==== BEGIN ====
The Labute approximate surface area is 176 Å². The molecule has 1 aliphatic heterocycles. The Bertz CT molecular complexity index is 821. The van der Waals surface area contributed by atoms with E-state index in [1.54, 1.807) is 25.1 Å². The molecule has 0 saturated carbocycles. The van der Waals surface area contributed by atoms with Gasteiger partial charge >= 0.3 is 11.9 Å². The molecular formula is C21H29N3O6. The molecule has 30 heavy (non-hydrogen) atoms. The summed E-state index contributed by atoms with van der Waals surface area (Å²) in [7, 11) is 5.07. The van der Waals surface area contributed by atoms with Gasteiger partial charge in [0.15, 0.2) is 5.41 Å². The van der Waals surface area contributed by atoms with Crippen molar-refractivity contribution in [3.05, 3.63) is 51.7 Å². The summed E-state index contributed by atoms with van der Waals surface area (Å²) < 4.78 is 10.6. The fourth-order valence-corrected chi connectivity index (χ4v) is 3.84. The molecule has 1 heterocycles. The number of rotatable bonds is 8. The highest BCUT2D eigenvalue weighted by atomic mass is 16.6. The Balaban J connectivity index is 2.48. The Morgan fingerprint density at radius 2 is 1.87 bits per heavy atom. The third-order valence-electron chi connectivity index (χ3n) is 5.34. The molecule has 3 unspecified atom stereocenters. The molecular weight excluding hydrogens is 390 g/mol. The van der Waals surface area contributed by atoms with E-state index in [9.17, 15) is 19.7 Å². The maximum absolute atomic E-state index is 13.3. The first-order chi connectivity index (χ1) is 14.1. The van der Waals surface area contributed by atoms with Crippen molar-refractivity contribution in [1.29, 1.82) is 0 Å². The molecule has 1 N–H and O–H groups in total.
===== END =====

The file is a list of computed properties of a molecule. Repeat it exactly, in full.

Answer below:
The Labute approximate surface area is 176 Å². The molecule has 1 aliphatic heterocycles. The Bertz CT molecular complexity index is 821. The van der Waals surface area contributed by atoms with E-state index in [1.54, 1.807) is 25.1 Å². The molecule has 0 saturated carbocycles. The van der Waals surface area contributed by atoms with Gasteiger partial charge >= 0.3 is 11.9 Å². The molecular formula is C21H29N3O6. The molecule has 30 heavy (non-hydrogen) atoms. The summed E-state index contributed by atoms with van der Waals surface area (Å²) in [7, 11) is 5.07. The van der Waals surface area contributed by atoms with Gasteiger partial charge in [0.15, 0.2) is 5.41 Å². The van der Waals surface area contributed by atoms with Crippen molar-refractivity contribution in [3.05, 3.63) is 51.7 Å². The summed E-state index contributed by atoms with van der Waals surface area (Å²) < 4.78 is 10.6. The fourth-order valence-corrected chi connectivity index (χ4v) is 3.84. The molecule has 1 heterocycles. The number of rotatable bonds is 8. The highest BCUT2D eigenvalue weighted by atomic mass is 16.6. The Balaban J connectivity index is 2.48. The Morgan fingerprint density at radius 2 is 1.87 bits per heavy atom. The third-order valence-electron chi connectivity index (χ3n) is 5.34. The molecule has 3 unspecified atom stereocenters. The molecular weight excluding hydrogens is 390 g/mol. The van der Waals surface area contributed by atoms with E-state index in [9.17, 15) is 19.7 Å². The maximum absolute atomic E-state index is 13.3. The first-order chi connectivity index (χ1) is 14.1. The van der Waals surface area contributed by atoms with Crippen molar-refractivity contribution in [1.29, 1.82) is 0 Å². The molecule has 1 N–H and O–H groups in total.